How Can the New York Jets Better Use Tim Tebow to Catch Opponents off Guard?

Chris RolingFeatured ColumnistOctober 11, 2012

EAST RUTHERFORD, NJ - OCTOBER 08:  Tim Tebow #15 of the New York Jets reaxcts after he ran for a first down in the secon dhalf against the Houston Texans at MetLife Stadium on October 8, 2012 in East Rutherford, New Jersey.  (Photo by Al Bello/Getty Images)
Al Bello/Getty Images

The New York Jets created a massive hoopla this offseason by bringing in the polarizing figure that is Tim Tebow, but so far have failed to utilize his talents in a way that causes opposing teams to fear what he brings to the table. 

With the way the Jets coaching staff has used Tebow to this point, acquiring him in the first place now seems like more of a publicity stunt to bring in more revenue rather than an acquisition to actually improve the roster. 

Tebow has talent that could cause nightmares for opposing teams, but the Jets have failed to use him in the correct manner. So far it has hurt the team and despite the offseason hype for an effective wildcat formation with Tebow at the helm, he has been delegated to a few meaningless trick plays. 

The Jets can be a better team if they utilize Tebow in a correct manner and catch opponents off guard. Here's how. 


Don't Be Predictable

With the Jets suffering a beatdown at the hands of the Houston Texans on Monday Night Football in Week 6, Rex Ryan and Co. decided to get tricky in the second quarter in an attempt to catch Houston napping.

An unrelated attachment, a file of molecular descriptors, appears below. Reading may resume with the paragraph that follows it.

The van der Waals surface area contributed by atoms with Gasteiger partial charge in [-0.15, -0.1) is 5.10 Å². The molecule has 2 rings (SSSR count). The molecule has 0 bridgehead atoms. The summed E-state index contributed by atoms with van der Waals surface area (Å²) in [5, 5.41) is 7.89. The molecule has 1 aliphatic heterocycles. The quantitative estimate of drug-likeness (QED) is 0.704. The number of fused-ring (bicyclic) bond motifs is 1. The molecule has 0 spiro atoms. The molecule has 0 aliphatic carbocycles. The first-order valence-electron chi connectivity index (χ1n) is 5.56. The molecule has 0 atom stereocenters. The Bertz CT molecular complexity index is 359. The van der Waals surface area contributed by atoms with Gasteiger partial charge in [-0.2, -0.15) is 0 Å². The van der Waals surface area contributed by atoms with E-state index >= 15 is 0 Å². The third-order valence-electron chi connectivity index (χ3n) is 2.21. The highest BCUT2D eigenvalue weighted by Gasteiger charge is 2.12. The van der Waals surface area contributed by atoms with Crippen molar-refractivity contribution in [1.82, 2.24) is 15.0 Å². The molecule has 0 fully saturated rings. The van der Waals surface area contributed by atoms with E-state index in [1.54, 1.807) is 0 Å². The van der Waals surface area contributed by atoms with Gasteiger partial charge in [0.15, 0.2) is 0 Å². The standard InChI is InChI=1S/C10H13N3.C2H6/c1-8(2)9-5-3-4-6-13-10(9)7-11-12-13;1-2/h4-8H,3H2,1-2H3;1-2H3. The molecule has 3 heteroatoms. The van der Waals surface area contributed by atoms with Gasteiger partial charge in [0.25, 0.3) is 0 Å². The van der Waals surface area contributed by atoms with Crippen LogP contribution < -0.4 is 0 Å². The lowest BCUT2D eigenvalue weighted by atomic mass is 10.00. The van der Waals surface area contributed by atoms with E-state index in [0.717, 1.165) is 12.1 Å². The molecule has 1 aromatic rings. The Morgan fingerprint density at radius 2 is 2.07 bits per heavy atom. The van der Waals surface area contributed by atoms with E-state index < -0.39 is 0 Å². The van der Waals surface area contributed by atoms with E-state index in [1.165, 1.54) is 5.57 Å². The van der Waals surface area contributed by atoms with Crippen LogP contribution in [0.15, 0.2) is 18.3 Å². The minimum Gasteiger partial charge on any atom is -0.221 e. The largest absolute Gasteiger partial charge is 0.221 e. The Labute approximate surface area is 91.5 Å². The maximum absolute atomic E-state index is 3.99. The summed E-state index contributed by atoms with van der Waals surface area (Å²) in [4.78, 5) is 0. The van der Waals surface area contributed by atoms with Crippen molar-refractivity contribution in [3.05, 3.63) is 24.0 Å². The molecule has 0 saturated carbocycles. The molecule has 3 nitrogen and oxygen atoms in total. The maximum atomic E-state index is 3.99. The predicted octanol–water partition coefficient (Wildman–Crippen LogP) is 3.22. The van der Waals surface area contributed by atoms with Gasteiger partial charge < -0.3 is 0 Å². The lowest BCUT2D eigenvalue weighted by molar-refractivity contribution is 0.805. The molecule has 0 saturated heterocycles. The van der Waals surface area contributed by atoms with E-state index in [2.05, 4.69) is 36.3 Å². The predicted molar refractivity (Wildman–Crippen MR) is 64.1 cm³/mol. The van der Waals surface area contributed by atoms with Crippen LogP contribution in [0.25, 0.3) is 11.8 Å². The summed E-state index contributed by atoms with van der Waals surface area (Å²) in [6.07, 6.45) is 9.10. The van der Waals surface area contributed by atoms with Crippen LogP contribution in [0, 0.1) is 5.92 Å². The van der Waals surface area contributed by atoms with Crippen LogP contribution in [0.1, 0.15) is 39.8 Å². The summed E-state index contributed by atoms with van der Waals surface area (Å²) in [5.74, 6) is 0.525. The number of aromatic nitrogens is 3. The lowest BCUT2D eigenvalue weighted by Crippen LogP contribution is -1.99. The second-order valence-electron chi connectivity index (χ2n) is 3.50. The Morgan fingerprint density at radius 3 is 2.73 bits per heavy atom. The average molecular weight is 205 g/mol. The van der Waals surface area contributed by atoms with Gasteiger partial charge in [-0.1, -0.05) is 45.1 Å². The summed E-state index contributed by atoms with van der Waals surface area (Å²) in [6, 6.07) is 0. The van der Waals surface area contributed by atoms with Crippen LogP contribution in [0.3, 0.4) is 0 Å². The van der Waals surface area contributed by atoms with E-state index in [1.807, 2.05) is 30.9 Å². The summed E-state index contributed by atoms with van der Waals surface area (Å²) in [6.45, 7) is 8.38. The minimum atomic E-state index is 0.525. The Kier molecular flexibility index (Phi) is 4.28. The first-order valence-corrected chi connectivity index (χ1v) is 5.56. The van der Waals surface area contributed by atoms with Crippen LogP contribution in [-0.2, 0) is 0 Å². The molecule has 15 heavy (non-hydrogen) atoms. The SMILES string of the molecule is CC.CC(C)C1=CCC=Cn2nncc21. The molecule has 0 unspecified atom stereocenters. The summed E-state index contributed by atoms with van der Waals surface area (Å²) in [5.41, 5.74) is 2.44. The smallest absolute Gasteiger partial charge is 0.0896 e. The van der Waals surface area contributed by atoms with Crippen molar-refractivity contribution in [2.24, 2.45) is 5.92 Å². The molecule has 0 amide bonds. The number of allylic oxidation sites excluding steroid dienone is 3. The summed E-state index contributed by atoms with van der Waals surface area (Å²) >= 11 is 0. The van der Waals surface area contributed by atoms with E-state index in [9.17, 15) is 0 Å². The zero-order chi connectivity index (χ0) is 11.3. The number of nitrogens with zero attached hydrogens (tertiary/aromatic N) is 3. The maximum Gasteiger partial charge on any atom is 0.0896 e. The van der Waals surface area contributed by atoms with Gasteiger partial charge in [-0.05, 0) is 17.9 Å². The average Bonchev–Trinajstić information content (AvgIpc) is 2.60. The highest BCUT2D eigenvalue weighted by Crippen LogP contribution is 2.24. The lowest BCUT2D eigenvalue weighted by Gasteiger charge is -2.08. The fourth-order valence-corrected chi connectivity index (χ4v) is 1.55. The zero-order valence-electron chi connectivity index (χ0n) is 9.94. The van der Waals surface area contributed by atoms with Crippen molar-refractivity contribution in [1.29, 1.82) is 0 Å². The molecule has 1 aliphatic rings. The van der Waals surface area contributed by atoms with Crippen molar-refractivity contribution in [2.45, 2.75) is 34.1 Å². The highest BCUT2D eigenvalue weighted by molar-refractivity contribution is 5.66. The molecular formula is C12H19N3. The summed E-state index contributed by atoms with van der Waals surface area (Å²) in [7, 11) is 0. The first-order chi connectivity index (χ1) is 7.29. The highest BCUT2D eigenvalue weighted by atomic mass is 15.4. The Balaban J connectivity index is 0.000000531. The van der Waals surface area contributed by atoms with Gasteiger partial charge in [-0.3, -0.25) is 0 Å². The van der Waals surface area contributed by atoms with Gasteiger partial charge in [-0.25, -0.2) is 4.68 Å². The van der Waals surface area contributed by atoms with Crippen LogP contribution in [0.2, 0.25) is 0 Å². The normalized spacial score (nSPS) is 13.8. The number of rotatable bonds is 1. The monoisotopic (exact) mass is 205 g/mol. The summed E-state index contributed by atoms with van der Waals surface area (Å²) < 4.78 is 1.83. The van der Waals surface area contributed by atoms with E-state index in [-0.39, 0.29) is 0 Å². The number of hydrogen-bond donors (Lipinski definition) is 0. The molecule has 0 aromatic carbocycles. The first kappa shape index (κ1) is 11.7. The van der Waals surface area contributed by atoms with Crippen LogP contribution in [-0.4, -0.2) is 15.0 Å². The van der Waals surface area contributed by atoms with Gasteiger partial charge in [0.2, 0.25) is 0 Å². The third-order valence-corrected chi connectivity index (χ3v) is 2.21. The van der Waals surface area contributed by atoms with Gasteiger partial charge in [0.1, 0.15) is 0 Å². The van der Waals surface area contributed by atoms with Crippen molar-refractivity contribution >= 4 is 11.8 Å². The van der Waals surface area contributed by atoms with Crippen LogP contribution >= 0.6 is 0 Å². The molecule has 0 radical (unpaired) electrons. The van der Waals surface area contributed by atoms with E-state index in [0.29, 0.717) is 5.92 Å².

Tebow, as a punt protector took a direct snap and ran up the middle of the Texans special teams unit for a first down.

The problem? It was the most predictable fake punt in the history of the NFL. New York only needed a few yards and was desperate for something positive to happen. 

Forget for a moment that the Texans somehow managed to fall for the fake. All teams will now be watching Tebow closely on every single punt and the element of surprise has been removed. There are different way to draw up the fake, but now its a predictable maneuver, which is the exact opposite of what Tebow is supposed to contribute. 


Let Him Throw 

So far the Jets have let Tebow attempt two passes in five games. That's not good enough considering he comes in at random times as Mark Sanchez's replacement and essentially acts as a running back—again simply adding a predictable element for opposing defenses. 

The Jets need to let Tebow air it out, or at least throw back to Sanchez if he is lined up at the wide receiver position. 

Tebow is far from the greatest passer in the league, but with soft coverages because defenses are expecting him to run every time he enters the game, he should be able to take advantage of wide open receivers running down the field. 

New York brought in Tebow with the assumption that he could provide huge plays that change games. He cannot do that running the ball, he does not have great speed or elusiveness. He's only an effective runner in short-yardage situations. 

Let Tebow throw and those game-altering moments will start to become a regular part of the offense. 


How to Fix Tebow

There's something to be said for a short-yardage situation in which the offense is clearly going to run the ball with a "stop me if you can" approach, but the better option for New York would be to avoid situations like that in favor of an unpredictable pass from Tebow. 

Tebow is not going to win the starting job from Sanchez, there's too much money invested in the starter. The Jets brought Tebow in for a specific reason and have yet to use him in a meaningful manner. 

For this season Tebow is an excellent weapon to keep the rest of the NFL on its toes. Mixing it up and allowing Tebow to use his entire skill set in any situation will make the Jets harder to beat and the investment on Tebow will be more justified. 

The Jets are in a bad spot right now, but with better use of Tebow in certain instances, the season could turn around rather quickly.